“What would you like to get out of your garden?” This is the first question we ask our customers and over the last twenty or so years of designing and creating gardens, the answers have been many and varied. Most, however, tend to include the same overall themes; seating areas, lawns, colourful and interesting planting, space for the kids to play etc. Them come the ‘nice to haves’; water somewhere would be nice, lighting, irrigation (we never have time to water). Almost all say ‘low maintenance’ – no one has ever asked us for a ‘high maintenance’ garden!

The size, shape, aspect, slope and, of course, budget then influence the wish list. We then have a good starting point.

From time to time, however, the motivation is different, which necessarily governs the design process. This is very true when it comes to a wildlife garden.

The idea of a messy corner or unkempt patch where nettles can flourish and attract butterflies or a deadwood pile become homes for insects, is enough for some people. But increasingly, encouraging wildlife and creating a home for nature, is becoming the primary driver for re-vamping an ordinary garden.

The challenge for me as a designer is to create the best and most diverse habitat for wildlife while still having the ‘WOW’ factor of a conventional garden. Nettle patches don’t really scale up unfortunately!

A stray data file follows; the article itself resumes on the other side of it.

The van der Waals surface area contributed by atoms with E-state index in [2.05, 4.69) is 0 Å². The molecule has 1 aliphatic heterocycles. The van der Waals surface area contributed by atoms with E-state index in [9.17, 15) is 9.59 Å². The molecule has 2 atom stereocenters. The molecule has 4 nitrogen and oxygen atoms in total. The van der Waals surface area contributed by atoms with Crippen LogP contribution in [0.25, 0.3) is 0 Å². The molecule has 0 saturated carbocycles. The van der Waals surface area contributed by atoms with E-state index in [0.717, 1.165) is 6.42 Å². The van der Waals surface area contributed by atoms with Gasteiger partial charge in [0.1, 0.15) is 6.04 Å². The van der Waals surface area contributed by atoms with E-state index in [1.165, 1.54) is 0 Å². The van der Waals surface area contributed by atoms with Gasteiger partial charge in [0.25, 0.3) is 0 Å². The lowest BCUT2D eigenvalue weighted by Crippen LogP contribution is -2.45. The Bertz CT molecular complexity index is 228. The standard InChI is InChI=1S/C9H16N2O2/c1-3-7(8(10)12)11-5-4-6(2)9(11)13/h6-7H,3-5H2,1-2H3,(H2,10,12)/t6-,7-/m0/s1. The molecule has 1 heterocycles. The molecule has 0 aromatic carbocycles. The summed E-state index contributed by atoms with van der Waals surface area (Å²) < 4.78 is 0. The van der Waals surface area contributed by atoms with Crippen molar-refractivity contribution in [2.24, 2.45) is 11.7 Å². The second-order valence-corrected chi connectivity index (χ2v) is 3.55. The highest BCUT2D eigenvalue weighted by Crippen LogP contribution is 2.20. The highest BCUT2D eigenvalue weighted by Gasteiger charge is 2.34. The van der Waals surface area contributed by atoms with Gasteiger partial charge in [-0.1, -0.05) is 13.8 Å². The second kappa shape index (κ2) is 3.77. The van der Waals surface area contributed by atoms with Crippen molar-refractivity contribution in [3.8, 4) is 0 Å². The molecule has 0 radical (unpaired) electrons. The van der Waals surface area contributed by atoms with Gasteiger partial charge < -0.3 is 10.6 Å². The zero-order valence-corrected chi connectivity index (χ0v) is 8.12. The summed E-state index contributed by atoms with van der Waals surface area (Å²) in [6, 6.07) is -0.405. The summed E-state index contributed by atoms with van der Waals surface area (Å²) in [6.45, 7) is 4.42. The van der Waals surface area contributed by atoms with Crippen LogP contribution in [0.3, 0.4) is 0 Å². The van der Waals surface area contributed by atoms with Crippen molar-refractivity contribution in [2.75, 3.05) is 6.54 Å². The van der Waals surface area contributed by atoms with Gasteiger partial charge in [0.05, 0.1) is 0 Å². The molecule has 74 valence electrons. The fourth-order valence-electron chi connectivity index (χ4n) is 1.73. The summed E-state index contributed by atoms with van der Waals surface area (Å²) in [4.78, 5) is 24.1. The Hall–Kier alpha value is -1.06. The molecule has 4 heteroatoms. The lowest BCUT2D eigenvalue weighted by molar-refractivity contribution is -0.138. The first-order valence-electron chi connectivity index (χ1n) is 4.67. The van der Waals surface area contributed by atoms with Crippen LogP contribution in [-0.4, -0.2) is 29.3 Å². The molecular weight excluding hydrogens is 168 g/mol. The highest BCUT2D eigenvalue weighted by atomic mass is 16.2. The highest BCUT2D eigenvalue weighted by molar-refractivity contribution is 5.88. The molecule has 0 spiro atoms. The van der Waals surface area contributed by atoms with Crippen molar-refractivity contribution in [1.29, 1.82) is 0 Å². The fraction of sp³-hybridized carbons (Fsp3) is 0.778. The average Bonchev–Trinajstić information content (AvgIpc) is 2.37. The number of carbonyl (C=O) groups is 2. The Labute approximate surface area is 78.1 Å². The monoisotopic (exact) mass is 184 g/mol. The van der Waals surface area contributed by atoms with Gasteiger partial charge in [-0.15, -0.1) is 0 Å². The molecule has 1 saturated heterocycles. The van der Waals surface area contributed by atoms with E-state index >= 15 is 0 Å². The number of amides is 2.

This is where careful planning and innovative design can create a stunning garden that can also be a haven for wildlife. At its core needs to be water – and the bigger, the better – whether a pond, stream, rill, waterfall or swimming pond.

If you really want to take the plunge (sorry!) and dive headlong (sorry again!) into a wildlife garden with the WOW factor, then start by thinking about replacing your current lawn with water. It might sound drastic but shallow margins and careful planting can mean it is not only amazing to look at, but can also be safe for children and pets. Charles Darwin speculated that all life might have started in a ‘warm little pond’, and experts now estimate that two-thirds of all freshwater species live in these little pools.

If you are prepared to think radically and use your outside space to benefit wildlife, then now is a great time to start. Planning and creating a wildlife garden is best done in the winter when you and the wildlife use the garden the least. So don’t delay – go wild in the garden and give us a call.